Bottoming expert Mason offers a guide for the anally receptive, to enhance your -- and your top's -- safety, comfort, and pleasure.
Why would anybody want to get infected with HIV? That is what most people ask when they first hear about "bug chasing."
Administration officials are exploring changes to the federal program that funds birth control for low-income, uninsured women.
The company that makes it says it switched the product from over the counter to prescription only because it doesn't sell. Advocates say that's because the company has never promoted it. Who's right?
The oft-overlooked method may now cost as much as $20 per condom for the uninsured, if they can't get it through health departments or non-profit groups.
"As with all sexual and health choices, it's my decision about my body," says Evan J. Peterson, who continues to use condoms after two years on PrEP. "That doesn't mean I judge you for your choice not to use them."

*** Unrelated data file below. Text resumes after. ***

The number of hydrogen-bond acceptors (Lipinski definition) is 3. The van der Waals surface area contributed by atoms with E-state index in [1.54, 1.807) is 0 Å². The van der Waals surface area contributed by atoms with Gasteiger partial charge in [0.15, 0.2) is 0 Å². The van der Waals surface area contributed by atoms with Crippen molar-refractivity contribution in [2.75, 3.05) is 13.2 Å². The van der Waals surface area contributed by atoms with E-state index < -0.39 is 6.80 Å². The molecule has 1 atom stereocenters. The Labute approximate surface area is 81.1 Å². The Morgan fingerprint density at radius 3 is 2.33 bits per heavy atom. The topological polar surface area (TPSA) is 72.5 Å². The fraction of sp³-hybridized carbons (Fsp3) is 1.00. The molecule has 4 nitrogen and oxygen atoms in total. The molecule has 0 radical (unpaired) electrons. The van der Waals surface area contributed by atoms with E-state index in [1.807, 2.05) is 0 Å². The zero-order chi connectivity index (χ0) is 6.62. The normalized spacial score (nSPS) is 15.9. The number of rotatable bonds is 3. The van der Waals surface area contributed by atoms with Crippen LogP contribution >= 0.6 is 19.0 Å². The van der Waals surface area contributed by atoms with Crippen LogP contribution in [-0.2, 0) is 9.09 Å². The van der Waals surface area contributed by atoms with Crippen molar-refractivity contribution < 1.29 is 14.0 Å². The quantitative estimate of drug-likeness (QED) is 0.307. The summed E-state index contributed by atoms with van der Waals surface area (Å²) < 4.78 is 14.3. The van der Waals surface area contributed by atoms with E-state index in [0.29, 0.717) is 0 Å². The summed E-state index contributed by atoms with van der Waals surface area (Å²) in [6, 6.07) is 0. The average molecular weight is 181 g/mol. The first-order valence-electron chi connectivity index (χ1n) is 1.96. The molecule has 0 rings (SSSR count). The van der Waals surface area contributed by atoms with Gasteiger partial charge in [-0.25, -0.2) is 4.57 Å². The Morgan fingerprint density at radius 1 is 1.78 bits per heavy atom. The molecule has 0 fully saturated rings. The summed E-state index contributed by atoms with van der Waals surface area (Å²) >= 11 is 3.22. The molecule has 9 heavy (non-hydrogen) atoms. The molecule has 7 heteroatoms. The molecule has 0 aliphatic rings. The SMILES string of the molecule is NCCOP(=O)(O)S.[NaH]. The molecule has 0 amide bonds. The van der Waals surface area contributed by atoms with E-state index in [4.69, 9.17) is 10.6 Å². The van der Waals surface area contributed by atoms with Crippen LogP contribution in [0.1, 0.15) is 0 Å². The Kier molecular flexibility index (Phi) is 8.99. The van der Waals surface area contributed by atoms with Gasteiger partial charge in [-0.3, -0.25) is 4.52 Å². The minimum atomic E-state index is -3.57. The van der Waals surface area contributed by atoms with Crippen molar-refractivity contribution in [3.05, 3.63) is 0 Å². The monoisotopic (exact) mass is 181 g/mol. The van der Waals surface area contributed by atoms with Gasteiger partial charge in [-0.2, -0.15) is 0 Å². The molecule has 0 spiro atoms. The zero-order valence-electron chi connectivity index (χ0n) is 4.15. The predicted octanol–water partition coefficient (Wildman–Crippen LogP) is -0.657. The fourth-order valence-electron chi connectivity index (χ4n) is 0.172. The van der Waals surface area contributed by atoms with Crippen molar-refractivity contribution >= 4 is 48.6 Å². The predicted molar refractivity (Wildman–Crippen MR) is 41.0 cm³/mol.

Martha Kempner wonders if it's time we bring back the condoms-until-testing rule. It makes no judgement about causal sex but reminds us of the risk of STIs and the importance of condoms for protection, she says.
Who can break the cycle of the high cost of the "female" condoms for HIV prevention in people of all genders who have receptive sex? It's the U.S. FDA, according to the National Female Condom Coalition.
"Why can't people just use condoms?" may be the wrong question.
Sue Saltmarsh asks, "Considering all the ways one can contract an STI, as well as all available prevention methods, is the porn industry's use of condoms really where attention should be paid?"